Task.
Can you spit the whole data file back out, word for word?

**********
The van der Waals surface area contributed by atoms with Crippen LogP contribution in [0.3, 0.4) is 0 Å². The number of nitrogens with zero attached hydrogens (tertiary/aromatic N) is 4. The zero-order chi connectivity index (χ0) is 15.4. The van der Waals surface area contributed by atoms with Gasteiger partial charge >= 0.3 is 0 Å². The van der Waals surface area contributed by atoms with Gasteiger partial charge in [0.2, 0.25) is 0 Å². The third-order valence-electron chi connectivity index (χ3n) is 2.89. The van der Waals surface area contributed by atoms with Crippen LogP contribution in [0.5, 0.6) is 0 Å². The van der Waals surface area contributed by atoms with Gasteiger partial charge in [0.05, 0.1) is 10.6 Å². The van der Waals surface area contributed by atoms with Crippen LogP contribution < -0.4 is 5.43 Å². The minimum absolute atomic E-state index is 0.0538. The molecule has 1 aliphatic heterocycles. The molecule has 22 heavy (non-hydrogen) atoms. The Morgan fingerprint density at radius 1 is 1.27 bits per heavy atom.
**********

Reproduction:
The van der Waals surface area contributed by atoms with Crippen LogP contribution in [0.3, 0.4) is 0 Å². The number of nitrogens with zero attached hydrogens (tertiary/aromatic N) is 4. The zero-order chi connectivity index (χ0) is 15.4. The van der Waals surface area contributed by atoms with Gasteiger partial charge >= 0.3 is 0 Å². The van der Waals surface area contributed by atoms with Gasteiger partial charge in [0.2, 0.25) is 0 Å². The third-order valence-electron chi connectivity index (χ3n) is 2.89. The van der Waals surface area contributed by atoms with Crippen LogP contribution in [0.5, 0.6) is 0 Å². The van der Waals surface area contributed by atoms with Gasteiger partial charge in [0.05, 0.1) is 10.6 Å². The van der Waals surface area contributed by atoms with Crippen LogP contribution < -0.4 is 5.43 Å². The minimum absolute atomic E-state index is 0.0538. The molecule has 1 aliphatic heterocycles. The molecule has 22 heavy (non-hydrogen) atoms. The Morgan fingerprint density at radius 1 is 1.27 bits per heavy atom.